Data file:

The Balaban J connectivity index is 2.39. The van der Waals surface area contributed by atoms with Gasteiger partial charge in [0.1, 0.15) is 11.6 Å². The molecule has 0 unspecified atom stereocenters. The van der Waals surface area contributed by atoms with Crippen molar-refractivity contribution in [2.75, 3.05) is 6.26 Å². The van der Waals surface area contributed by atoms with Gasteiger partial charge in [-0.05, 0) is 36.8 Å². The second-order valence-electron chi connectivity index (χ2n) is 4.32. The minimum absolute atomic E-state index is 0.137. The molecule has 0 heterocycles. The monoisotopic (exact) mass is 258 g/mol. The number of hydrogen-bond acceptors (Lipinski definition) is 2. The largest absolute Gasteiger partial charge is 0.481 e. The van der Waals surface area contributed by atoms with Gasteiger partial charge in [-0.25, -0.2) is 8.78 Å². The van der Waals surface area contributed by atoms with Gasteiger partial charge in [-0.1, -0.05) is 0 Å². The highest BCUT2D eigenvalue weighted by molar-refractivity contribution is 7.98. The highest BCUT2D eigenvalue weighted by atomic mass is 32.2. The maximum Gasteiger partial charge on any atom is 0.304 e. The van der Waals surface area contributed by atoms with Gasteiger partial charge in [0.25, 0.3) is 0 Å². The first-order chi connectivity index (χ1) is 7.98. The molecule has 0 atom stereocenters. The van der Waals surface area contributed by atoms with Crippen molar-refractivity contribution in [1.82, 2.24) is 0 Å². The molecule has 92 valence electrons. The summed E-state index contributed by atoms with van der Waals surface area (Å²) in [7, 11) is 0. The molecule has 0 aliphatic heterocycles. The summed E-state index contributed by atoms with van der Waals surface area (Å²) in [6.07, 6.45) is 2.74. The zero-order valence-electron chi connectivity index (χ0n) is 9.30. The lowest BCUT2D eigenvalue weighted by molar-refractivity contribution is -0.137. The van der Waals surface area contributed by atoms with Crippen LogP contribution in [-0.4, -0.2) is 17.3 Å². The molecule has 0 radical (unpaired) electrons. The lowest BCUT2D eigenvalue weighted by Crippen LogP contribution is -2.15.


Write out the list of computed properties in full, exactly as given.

The Balaban J connectivity index is 2.39. The van der Waals surface area contributed by atoms with Gasteiger partial charge in [0.1, 0.15) is 11.6 Å². The molecule has 0 unspecified atom stereocenters. The van der Waals surface area contributed by atoms with Crippen molar-refractivity contribution in [2.75, 3.05) is 6.26 Å². The van der Waals surface area contributed by atoms with Gasteiger partial charge in [-0.05, 0) is 36.8 Å². The second-order valence-electron chi connectivity index (χ2n) is 4.32. The minimum absolute atomic E-state index is 0.137. The molecule has 0 heterocycles. The monoisotopic (exact) mass is 258 g/mol. The number of hydrogen-bond acceptors (Lipinski definition) is 2. The largest absolute Gasteiger partial charge is 0.481 e. The van der Waals surface area contributed by atoms with Gasteiger partial charge in [-0.25, -0.2) is 8.78 Å². The van der Waals surface area contributed by atoms with Gasteiger partial charge in [-0.1, -0.05) is 0 Å². The highest BCUT2D eigenvalue weighted by molar-refractivity contribution is 7.98. The highest BCUT2D eigenvalue weighted by atomic mass is 32.2. The maximum Gasteiger partial charge on any atom is 0.304 e. The van der Waals surface area contributed by atoms with Gasteiger partial charge in [0.25, 0.3) is 0 Å². The first-order chi connectivity index (χ1) is 7.98. The molecule has 0 atom stereocenters. The van der Waals surface area contributed by atoms with Crippen molar-refractivity contribution in [1.82, 2.24) is 0 Å². The molecule has 92 valence electrons. The summed E-state index contributed by atoms with van der Waals surface area (Å²) in [7, 11) is 0. The molecule has 0 aliphatic heterocycles. The summed E-state index contributed by atoms with van der Waals surface area (Å²) in [6.07, 6.45) is 2.74. The zero-order valence-electron chi connectivity index (χ0n) is 9.30. The lowest BCUT2D eigenvalue weighted by molar-refractivity contribution is -0.137. The van der Waals surface area contributed by atoms with Crippen LogP contribution in [-0.4, -0.2) is 17.3 Å². The molecule has 0 radical (unpaired) electrons. The lowest BCUT2D eigenvalue weighted by Crippen LogP contribution is -2.15.